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Employers are shook. A recent study published by Clutch revealed that a whopping 41% of job seekers believe it's okay to "ghost" a new job. Basically, people are accepting jobs, and then declining the offer, or just…completely disappearing. The practice is known as ghosting.

What is Ghosting?

Ghosting, a term once allocated to the depths of online dating, is an impolite way of ending a personal, or in this case, professional relationship, by ceasing all communication and contact. This includes avoiding phone calls, ignoring emails and texts, and generally disappearing from a person—or employers—world. It’s the digital era’s version of radio silence.

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Why are Employees Ghosting?

First, let’s be clear—this is not a new phenomenon brought about by those notorious Gen Zers and Millennials. People have been ghosting jobs forever. We just didn’t have a cool, modern word for it.

Instead of placing the blame entirely on the younger generations, hiring managers, HR professionals, and yes, even the C-Suite need to evaluate why employees are ghosting positions.

Better Offers

Analysts point to the low employment rate to explain the rise in ghosting. The current economy means applicants have more jobs to choose from. It’s safe to assume that yours is not the only company a candidate has applied to. Sometimes, a person accepts an opportunity, only to receive a better offer after the fact. Does that excuse not taking the time to reach out and formally withdraw from an accepted position? To you as the employer probably not. But to that candidate, they may feel that since they’re not a part of your team they don’t owe you loyalty of any kind. It’s really that simple. 

But there's more to ghosting than lack of loyalty, potential candidates and even current employees have voiced a number of reasons they ghost, including:

Messy Application Processes

Nothing can alienate a potential employee more than a messy application process. Outdated technologies, too many demands during the process, lack of communication—are all major turn offs.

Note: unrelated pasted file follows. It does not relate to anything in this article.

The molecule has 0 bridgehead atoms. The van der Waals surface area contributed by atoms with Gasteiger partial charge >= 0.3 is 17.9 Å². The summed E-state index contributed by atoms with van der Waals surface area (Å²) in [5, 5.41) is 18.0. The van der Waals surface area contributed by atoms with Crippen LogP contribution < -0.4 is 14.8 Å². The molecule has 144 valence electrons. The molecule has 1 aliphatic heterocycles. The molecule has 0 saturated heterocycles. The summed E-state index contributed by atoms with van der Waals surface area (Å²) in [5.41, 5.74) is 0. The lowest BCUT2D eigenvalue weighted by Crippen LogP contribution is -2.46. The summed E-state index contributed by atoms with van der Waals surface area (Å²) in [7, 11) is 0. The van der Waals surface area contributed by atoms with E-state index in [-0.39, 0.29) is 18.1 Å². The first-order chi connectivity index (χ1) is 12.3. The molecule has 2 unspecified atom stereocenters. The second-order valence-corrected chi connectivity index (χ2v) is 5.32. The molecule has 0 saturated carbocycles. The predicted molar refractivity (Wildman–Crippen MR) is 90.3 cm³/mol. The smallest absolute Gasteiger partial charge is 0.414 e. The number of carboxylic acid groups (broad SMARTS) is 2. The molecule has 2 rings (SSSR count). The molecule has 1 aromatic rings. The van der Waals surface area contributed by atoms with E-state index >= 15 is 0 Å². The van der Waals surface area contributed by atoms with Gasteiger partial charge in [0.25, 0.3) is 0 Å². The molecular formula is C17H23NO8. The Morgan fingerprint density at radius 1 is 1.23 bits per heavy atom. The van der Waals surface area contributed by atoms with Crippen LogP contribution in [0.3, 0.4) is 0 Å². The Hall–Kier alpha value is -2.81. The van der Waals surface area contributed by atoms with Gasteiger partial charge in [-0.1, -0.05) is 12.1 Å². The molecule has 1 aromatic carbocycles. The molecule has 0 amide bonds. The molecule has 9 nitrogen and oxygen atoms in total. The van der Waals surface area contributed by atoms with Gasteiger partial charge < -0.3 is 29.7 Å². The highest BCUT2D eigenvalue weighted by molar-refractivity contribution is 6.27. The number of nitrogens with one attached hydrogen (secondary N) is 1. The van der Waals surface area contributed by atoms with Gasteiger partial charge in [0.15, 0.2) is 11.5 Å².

Dissatisfaction with a Position

Unhappy employees are no longer willing to work things out.

Bad bosses, low salaries, unfair expectations and an overall lack of feeling valued are some of the reasons employees are ghosting current positions.

Employers won’t like hearing this but…they’re kind of in need of an attitude adjustment. Many managers give off the vibe that employees should simply be lucky to have a paycheck. And that doesn’t sit well with Gen Z or Millennials.

Younger workers value company culture, flexible work opportunities, and most importantly, managers who recognize their needs.

Understanding metrics and developing an HR strategy that aims to strengthen employee retention can help employers provide a better employee experience.  

Employers Ghost Too

There’s been a lot of indignation expressed over this seemingly new trend. But, it’s all a bit ironic when you consider that employers are notorious for doing the same thing to applicants.

How often have candidates sent follow-up emails after an interview, only to receive crickets from the hiring manager? The fact is, when the unemployment rate was sky high, and new, qualified (sometimes too qualified) candidates were easy to find (and underpay), employers weren’t overly concerned with maintaining a professional standard of communication.

Recruiters, managers and yes, even HR has defended this practice arguing it’s due to a lack of time, high applicant influx, waiting for feedback from managers, or because they’re waiting to see if another applicant will take the extended offer.

Regardless, applicants are often left in the dark, wondering what they did wrong and what they could’ve improved. When employers ghost, candidates are left with a bad taste in their mouths. Employers who ghost negatively impact how a person views their company and its culture. Not something you want in this age of call out culture.

What’s to be Done?

Is there an end in sight to the phenomenon of ghosting? It’s hard to say. But what we should all be able to agree on is that employers often create the circumstances that lead candidates and employees to walk away. Using technology focused on the employee and the candidate experience can help employers find and secure and retain the best talent. Without it, employers will keep being ghosted by top talent that’s unwilling to settle for less.  

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Mitzi Sorokolit

Mitzi joined the insurance industry in 1988 with Empire Life working on individual life and disability products. From there, she moved to Laurentian Financial as an executive assistant to the VP of sales. ITT Hartford was her next move, where she joined the specialty markets team that at the time was focusing on high net worth individual life and pre-arranged funeral products. She spent a few years self-employed working for brokers as back office support for individual life polices and retirement compensation arrangements. Mitzi joined Clover Insurance in 1999, where she handled life sales and moved to group benefits in 2004. She joined GroupQuest in 2006 as a marketing assistant and has worked her way up as the company grew. Mitzi is married to Jeff and they have a son, Christopher. She has a love of football, enjoys spending time up north, and takes any opportunity to travel.